Celebrating a Transforming Legacy:
Russian Art from the Collection of Thomas P. Whitney, Class of 1937
In Memoriam of Thomas P. Whitney, Class of 1937
March 14, 2008 - January 4, 2009
The Mead Art Museum is honored to present a special installation of eleven highlights from the collection of Thomas P. Whitney, Class of 1937, organized in memory of this extraordinary donor to Amherst College. For an illustrated checklist of the works on view,click here. Thomas Whitney was a writer, translator and journalist who transformed Amherst into a center for the study of Russian culture through his generous gifts, including the foundation of the Amherst Center for Russian Culture in 1991, and the donation of a major collection of Russian art to the Mead Art Museum in 2000. After graduating from Amherst in 1937 and receiving a master’s degree from Columbia University in 1940, Mr. Whitney moved to Moscow. During the 1940s and 1950s, while working first as an U.S. embassy official and later as an Associated Press correspondent, he began to form an extraordinary collection of Russian art and archival materials. Following his return to the United States, Mr. Whitney continued his lifelong engagement with Slavic culture, writing books such as Russia In My Life (1962) and translating modern Russian literary works by Alexander Solzhenitsyn and others.
The Thomas P. Whitney ’37 Collection of Russian Art at the Mead Art Museum includes more than 400 works of art dating primarily to the late nineteenth and first half of the twentieth centuries and representing many artistic media: oil paintings, collages, stage and costume designs, children’s book illustrations, sculptures, and artists’ books. Taken as a whole, this diverse collection provides rich insight into the history of Russian art; given the international character of the artistic movements that it encompasses—Cubism, Futurism, Constructivism and Suprematism—it also sheds fresh light on European and American art of the same periods.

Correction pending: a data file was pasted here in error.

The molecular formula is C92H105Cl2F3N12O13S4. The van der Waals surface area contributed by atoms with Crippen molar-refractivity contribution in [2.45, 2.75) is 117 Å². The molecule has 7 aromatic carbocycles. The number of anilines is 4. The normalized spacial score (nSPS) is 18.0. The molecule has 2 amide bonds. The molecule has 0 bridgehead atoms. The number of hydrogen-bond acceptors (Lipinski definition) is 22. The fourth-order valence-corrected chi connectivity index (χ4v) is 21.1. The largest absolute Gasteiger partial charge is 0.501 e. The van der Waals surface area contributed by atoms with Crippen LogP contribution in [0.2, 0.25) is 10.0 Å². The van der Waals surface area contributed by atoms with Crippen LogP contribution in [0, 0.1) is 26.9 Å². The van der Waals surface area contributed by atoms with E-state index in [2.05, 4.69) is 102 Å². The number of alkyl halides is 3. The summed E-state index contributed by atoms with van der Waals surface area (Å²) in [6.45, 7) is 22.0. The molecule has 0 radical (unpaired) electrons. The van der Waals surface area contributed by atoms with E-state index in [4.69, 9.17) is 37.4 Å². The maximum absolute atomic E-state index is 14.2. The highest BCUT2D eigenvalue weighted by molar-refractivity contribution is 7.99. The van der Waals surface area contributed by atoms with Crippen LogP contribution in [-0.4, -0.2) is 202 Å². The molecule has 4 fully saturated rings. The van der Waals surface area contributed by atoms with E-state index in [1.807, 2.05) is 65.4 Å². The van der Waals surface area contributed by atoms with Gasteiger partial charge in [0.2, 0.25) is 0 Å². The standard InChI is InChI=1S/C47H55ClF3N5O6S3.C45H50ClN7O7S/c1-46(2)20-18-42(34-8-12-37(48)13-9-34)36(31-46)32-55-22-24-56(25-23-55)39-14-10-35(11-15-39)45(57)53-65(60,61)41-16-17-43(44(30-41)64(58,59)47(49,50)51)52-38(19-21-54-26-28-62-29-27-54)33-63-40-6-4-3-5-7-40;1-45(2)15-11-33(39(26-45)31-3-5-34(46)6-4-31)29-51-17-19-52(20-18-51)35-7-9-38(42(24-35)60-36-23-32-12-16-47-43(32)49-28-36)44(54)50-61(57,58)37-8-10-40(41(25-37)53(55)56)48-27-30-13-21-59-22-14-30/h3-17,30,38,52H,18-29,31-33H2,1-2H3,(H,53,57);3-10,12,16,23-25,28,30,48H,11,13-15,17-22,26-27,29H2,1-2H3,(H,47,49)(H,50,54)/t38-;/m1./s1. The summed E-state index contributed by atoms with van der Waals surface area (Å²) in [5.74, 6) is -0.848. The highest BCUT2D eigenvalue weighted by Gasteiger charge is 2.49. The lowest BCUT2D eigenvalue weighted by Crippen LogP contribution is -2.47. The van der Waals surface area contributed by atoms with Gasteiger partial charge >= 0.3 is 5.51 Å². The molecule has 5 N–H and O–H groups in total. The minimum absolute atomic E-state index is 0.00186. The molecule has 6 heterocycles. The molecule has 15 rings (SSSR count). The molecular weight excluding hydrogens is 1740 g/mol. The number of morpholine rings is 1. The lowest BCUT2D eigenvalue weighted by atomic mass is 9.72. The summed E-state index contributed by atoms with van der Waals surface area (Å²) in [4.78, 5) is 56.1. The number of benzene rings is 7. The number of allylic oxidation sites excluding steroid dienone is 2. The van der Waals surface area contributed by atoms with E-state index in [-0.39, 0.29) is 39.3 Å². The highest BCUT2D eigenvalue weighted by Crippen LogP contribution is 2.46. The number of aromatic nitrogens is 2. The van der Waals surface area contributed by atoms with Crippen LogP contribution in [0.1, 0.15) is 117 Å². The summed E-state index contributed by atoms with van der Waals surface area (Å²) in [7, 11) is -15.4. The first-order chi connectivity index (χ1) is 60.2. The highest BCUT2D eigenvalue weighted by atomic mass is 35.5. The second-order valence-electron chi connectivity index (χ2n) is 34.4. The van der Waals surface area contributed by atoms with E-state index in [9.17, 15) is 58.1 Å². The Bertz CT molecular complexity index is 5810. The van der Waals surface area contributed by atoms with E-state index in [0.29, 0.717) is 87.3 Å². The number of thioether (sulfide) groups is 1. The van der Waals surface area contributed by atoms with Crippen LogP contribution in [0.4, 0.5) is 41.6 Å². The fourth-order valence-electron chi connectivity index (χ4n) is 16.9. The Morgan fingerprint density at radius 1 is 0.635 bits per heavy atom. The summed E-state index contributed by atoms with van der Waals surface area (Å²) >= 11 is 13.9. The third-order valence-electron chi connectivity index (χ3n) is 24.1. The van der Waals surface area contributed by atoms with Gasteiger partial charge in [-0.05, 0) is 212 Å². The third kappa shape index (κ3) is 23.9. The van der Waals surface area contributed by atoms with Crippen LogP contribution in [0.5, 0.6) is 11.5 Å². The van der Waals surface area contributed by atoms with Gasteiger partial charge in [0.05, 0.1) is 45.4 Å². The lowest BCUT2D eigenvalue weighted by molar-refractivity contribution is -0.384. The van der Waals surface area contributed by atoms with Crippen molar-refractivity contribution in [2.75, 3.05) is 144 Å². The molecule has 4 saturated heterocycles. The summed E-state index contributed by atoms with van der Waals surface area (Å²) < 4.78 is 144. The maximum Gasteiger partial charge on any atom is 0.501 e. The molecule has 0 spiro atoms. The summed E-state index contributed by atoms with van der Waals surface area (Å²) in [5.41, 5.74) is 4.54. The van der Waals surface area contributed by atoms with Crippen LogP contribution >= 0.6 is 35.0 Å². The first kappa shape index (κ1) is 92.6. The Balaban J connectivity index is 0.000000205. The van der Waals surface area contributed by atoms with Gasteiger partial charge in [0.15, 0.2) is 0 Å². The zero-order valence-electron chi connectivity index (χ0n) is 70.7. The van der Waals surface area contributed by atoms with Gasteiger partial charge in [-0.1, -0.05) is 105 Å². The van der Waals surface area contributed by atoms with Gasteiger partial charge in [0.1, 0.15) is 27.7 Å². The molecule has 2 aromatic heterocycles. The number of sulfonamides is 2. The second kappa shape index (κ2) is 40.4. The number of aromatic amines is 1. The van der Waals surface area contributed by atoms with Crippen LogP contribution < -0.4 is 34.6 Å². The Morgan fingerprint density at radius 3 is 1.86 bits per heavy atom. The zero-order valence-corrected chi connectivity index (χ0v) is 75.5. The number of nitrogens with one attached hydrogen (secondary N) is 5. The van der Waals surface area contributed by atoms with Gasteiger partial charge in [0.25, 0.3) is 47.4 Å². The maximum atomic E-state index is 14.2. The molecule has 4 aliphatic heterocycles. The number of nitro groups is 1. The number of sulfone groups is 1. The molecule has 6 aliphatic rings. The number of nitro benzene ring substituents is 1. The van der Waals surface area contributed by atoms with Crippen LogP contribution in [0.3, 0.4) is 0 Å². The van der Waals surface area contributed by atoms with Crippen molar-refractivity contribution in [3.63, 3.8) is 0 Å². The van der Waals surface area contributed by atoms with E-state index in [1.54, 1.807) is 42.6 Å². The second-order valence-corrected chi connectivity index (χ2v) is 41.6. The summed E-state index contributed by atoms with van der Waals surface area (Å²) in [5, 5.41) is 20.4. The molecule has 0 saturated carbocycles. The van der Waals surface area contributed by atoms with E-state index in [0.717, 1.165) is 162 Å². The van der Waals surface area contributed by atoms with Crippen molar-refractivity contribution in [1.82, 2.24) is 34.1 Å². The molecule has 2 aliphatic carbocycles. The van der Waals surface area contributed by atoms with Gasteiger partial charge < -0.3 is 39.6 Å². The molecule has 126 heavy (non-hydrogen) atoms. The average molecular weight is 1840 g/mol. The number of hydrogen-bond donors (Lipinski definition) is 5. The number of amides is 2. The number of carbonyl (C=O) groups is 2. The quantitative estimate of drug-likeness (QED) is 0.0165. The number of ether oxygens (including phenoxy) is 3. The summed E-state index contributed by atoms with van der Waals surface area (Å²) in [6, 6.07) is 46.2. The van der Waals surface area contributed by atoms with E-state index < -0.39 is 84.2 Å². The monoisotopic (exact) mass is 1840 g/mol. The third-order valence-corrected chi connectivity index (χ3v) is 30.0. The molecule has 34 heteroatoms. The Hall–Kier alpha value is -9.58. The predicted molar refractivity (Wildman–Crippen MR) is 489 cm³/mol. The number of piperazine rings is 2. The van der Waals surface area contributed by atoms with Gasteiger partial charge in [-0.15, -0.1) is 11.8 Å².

Highlights of the collection include paintings by avant-garde artists Natalia Goncharova, Mikhail Larionov, Alexander Rodchenko, Liubov Popova and Alexandra Exter, and the only painting by Pavel Filonov (The Flight into Egypt, 1918) in a North American collection. Among its more than 250 works on paper are complete print series by Goncharova and Olga Rozanova, and works by Alexander Archipenko, Leon Bakst, Marc Chagall, Vladmir Tatlin, El Lissitzky, Ivan Puni, and Naum Gabo, who is also represented by a major Constructivist sculpture (Vertical Construction No. 2, The Waterfall, 1965-66.) Broadening the historical context for the modern works at the collection’s core are a group of Russian icons dating from the seventeenth through the twentieth centuries, as well as paintings by traditional artists Isaak Levitan, Valentin Serov and Konstantin Somov and by later twentieth-century artists Alexei Remizov, Oleg Kudryashov and Ernst Neizvestny.
The Mead is honored to hold the Thomas P. Whitney ’37 Collection of Russian Art for the enjoyment and understanding of current and future generations of Amherst students, faculty, staff, and alumni; for our Pioneer Valley community; and for Russophiles, scholars, and visitors from around the world. A memorial exhibition featuring master works from the Whitney Collection will open at the Mead on March 13, 2008.
Visitors can learn more about the collection by visiting the museum’s on-line catalogue, accessible from the home page of the web site (www.amherst.edu/mead), and by consulting The World Opened Wide: 20th Century Russian Women Artists from the Collection of Thomas P. Whitney ’37, edited by Jill Meredith and Darra Goldstein, with contributions by Stanley Rabinowitz and Sonya Bekkerman, published by the Mead Art Museum in 2001.